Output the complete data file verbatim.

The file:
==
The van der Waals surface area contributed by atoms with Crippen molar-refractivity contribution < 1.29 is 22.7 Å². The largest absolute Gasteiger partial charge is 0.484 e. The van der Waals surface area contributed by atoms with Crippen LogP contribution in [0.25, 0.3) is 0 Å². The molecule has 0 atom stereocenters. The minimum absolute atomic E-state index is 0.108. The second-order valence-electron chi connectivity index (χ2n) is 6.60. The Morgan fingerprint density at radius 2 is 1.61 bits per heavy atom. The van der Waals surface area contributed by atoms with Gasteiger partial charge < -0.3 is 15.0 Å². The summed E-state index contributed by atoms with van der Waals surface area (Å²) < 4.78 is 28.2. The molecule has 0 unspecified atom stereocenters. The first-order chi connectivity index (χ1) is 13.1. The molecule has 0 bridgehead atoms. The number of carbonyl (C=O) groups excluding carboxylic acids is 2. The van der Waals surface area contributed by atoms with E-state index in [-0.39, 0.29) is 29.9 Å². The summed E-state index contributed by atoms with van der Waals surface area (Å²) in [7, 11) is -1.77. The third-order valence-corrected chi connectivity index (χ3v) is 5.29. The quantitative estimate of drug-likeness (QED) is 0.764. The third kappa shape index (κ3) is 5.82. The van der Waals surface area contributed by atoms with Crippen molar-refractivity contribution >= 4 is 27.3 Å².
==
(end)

The van der Waals surface area contributed by atoms with Crippen molar-refractivity contribution < 1.29 is 22.7 Å². The largest absolute Gasteiger partial charge is 0.484 e. The van der Waals surface area contributed by atoms with Crippen LogP contribution in [0.25, 0.3) is 0 Å². The molecule has 0 atom stereocenters. The minimum absolute atomic E-state index is 0.108. The second-order valence-electron chi connectivity index (χ2n) is 6.60. The Morgan fingerprint density at radius 2 is 1.61 bits per heavy atom. The van der Waals surface area contributed by atoms with Gasteiger partial charge < -0.3 is 15.0 Å². The summed E-state index contributed by atoms with van der Waals surface area (Å²) < 4.78 is 28.2. The molecule has 0 unspecified atom stereocenters. The first-order chi connectivity index (χ1) is 13.1. The molecule has 0 bridgehead atoms. The number of carbonyl (C=O) groups excluding carboxylic acids is 2. The van der Waals surface area contributed by atoms with E-state index in [-0.39, 0.29) is 29.9 Å². The summed E-state index contributed by atoms with van der Waals surface area (Å²) in [7, 11) is -1.77. The third-order valence-corrected chi connectivity index (χ3v) is 5.29. The quantitative estimate of drug-likeness (QED) is 0.764. The third kappa shape index (κ3) is 5.82. The van der Waals surface area contributed by atoms with Crippen molar-refractivity contribution >= 4 is 27.3 Å².